Chapter

The “Will to Believe”

Wallace Matson

in Grand Theories and Everyday Beliefs

Published in print December 2011 | ISBN: 9780199812691
Published online January 2012 | e-ISBN: 9780199919420 | DOI: http://dx.doi.org/10.1093/acprof:oso/9780199812691.003.0005
The “Will to Believe”

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Language, by making possible high beliefs, makes possible some control of belief by the believer: wishful thinking. People can decide to accept or reject testimony. This is faith, the acceptance of another person's testimony without further corroboration and notwithstanding contrary evidence. Faith is transitive, usually a consequence of bonding. In the hunter-gatherer band of 40 it is ‘natural;’ will plays little or no part. Elsewhere it is generated like falling in love, indeed may be the same process. - Marxists and deconstructionists claim that all belief (except theirs) is motivated, hence a species of faith. This is too extreme. - William James's classic discussion is vitiated by confusion with self-confidence.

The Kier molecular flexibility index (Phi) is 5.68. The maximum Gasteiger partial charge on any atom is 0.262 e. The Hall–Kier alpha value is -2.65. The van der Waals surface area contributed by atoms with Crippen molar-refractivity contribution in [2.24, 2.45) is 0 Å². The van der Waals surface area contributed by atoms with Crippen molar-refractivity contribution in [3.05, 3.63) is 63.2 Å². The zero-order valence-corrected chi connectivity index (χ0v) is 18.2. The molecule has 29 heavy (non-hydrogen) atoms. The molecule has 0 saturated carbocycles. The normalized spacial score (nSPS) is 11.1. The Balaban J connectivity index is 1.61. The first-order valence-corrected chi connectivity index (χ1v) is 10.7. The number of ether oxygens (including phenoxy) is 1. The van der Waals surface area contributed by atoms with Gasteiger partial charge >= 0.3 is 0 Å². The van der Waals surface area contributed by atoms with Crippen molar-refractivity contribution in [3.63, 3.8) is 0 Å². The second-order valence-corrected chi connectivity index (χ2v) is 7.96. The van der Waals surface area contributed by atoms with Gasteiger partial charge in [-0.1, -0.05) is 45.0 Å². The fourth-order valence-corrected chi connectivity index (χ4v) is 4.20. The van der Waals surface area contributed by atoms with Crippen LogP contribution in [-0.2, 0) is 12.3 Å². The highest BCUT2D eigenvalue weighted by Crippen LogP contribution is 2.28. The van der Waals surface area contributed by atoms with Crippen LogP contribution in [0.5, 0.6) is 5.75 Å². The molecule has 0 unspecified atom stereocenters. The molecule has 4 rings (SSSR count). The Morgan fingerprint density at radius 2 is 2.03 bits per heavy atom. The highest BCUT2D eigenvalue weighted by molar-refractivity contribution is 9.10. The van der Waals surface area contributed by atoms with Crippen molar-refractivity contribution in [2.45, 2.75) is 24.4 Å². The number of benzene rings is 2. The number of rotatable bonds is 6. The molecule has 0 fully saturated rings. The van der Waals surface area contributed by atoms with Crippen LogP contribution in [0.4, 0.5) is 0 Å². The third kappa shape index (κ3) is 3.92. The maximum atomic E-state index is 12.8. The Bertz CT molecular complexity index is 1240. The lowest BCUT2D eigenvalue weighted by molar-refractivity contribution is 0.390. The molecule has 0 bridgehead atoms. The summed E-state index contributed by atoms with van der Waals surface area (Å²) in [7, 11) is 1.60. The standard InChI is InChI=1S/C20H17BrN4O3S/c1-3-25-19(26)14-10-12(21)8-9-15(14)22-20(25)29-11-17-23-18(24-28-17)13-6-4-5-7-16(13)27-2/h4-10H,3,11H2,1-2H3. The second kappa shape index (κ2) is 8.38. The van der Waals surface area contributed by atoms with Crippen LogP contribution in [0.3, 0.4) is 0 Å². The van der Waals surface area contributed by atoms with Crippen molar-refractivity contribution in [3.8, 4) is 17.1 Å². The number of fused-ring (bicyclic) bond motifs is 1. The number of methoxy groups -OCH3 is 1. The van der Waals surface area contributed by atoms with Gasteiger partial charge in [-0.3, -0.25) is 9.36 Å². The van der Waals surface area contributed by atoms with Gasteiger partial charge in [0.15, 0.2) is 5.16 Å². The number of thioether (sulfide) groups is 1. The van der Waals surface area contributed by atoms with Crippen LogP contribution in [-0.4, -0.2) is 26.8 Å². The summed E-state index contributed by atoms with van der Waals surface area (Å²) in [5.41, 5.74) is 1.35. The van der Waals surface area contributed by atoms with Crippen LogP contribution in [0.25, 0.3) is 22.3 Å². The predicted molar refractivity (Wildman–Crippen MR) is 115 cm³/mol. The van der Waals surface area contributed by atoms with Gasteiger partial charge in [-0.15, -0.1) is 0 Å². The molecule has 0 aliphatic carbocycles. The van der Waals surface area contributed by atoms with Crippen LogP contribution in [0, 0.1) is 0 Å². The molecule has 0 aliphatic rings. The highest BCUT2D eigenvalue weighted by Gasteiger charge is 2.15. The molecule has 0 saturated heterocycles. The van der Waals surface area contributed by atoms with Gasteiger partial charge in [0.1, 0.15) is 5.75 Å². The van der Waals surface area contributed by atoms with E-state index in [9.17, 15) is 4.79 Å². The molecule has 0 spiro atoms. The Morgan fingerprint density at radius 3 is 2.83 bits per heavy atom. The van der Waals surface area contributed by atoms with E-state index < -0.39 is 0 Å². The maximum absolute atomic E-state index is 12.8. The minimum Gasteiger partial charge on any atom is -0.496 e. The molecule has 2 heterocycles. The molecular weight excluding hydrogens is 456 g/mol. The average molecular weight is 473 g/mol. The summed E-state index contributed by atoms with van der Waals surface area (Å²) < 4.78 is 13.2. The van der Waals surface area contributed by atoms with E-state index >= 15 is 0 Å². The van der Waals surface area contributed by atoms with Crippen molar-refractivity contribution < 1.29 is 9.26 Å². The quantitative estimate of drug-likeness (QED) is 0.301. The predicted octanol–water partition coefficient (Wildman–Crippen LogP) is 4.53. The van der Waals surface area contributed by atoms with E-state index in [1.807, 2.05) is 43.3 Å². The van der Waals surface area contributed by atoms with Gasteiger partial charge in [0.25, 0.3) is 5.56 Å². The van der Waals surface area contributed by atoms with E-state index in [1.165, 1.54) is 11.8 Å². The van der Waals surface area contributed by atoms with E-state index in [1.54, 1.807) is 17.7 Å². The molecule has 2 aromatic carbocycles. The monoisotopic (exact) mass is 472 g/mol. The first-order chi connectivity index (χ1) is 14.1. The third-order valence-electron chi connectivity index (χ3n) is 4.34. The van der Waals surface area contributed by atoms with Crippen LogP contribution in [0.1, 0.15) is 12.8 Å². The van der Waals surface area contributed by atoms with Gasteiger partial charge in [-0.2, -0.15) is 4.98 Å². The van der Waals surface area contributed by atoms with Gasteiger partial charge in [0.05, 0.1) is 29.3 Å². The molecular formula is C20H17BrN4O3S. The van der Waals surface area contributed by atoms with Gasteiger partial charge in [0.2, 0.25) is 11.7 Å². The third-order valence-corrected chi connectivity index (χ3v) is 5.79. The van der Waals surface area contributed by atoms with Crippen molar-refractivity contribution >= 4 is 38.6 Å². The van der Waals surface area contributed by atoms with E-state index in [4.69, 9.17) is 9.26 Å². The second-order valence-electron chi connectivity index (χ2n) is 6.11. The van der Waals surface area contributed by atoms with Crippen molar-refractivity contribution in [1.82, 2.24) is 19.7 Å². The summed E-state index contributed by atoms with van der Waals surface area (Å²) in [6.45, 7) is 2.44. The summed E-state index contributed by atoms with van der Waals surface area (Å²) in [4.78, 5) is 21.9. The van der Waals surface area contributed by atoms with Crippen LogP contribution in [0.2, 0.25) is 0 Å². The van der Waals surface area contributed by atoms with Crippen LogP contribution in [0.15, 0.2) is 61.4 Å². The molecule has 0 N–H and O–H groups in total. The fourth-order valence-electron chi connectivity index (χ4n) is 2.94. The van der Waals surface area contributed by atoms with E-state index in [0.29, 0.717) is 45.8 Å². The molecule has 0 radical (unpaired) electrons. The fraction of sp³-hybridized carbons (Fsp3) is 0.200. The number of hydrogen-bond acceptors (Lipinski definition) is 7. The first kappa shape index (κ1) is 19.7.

Keywords: will; evidence; faith; William James; self-confidence; testimony; high belief; motive

Chapter.  1479 words. 

Subjects: History of Western Philosophy

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